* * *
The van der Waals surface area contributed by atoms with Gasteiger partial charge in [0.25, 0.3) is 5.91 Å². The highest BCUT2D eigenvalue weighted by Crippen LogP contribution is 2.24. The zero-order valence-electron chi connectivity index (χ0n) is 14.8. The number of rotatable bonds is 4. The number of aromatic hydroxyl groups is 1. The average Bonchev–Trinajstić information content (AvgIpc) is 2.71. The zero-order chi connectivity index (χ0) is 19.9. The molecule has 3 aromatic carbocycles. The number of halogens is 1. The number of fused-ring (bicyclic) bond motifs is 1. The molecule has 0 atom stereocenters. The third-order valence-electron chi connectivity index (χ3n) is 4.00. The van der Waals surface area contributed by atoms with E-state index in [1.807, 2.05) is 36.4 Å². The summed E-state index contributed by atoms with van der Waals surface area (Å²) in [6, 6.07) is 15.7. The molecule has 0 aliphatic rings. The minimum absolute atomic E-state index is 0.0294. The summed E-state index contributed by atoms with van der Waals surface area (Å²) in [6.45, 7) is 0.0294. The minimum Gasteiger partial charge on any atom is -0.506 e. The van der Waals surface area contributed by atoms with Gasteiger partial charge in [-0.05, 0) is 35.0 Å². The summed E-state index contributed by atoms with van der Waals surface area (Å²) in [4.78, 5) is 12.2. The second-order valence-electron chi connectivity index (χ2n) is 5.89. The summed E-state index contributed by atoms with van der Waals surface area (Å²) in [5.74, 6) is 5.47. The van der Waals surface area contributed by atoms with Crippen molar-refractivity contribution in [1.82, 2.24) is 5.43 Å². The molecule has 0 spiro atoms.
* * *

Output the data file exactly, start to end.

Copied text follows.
The van der Waals surface area contributed by atoms with Gasteiger partial charge in [0.25, 0.3) is 5.91 Å². The highest BCUT2D eigenvalue weighted by Crippen LogP contribution is 2.24. The zero-order valence-electron chi connectivity index (χ0n) is 14.8. The number of rotatable bonds is 4. The number of aromatic hydroxyl groups is 1. The average Bonchev–Trinajstić information content (AvgIpc) is 2.71. The zero-order chi connectivity index (χ0) is 19.9. The molecule has 3 aromatic carbocycles. The number of halogens is 1. The number of fused-ring (bicyclic) bond motifs is 1. The molecule has 0 atom stereocenters. The third-order valence-electron chi connectivity index (χ3n) is 4.00. The van der Waals surface area contributed by atoms with E-state index in [1.807, 2.05) is 36.4 Å². The summed E-state index contributed by atoms with van der Waals surface area (Å²) in [6, 6.07) is 15.7. The molecule has 0 aliphatic rings. The minimum absolute atomic E-state index is 0.0294. The summed E-state index contributed by atoms with van der Waals surface area (Å²) in [6.45, 7) is 0.0294. The minimum Gasteiger partial charge on any atom is -0.506 e. The van der Waals surface area contributed by atoms with Gasteiger partial charge in [-0.05, 0) is 35.0 Å². The summed E-state index contributed by atoms with van der Waals surface area (Å²) in [4.78, 5) is 12.2. The second-order valence-electron chi connectivity index (χ2n) is 5.89. The summed E-state index contributed by atoms with van der Waals surface area (Å²) in [5.74, 6) is 5.47. The van der Waals surface area contributed by atoms with Crippen molar-refractivity contribution in [1.82, 2.24) is 5.43 Å². The molecule has 0 spiro atoms.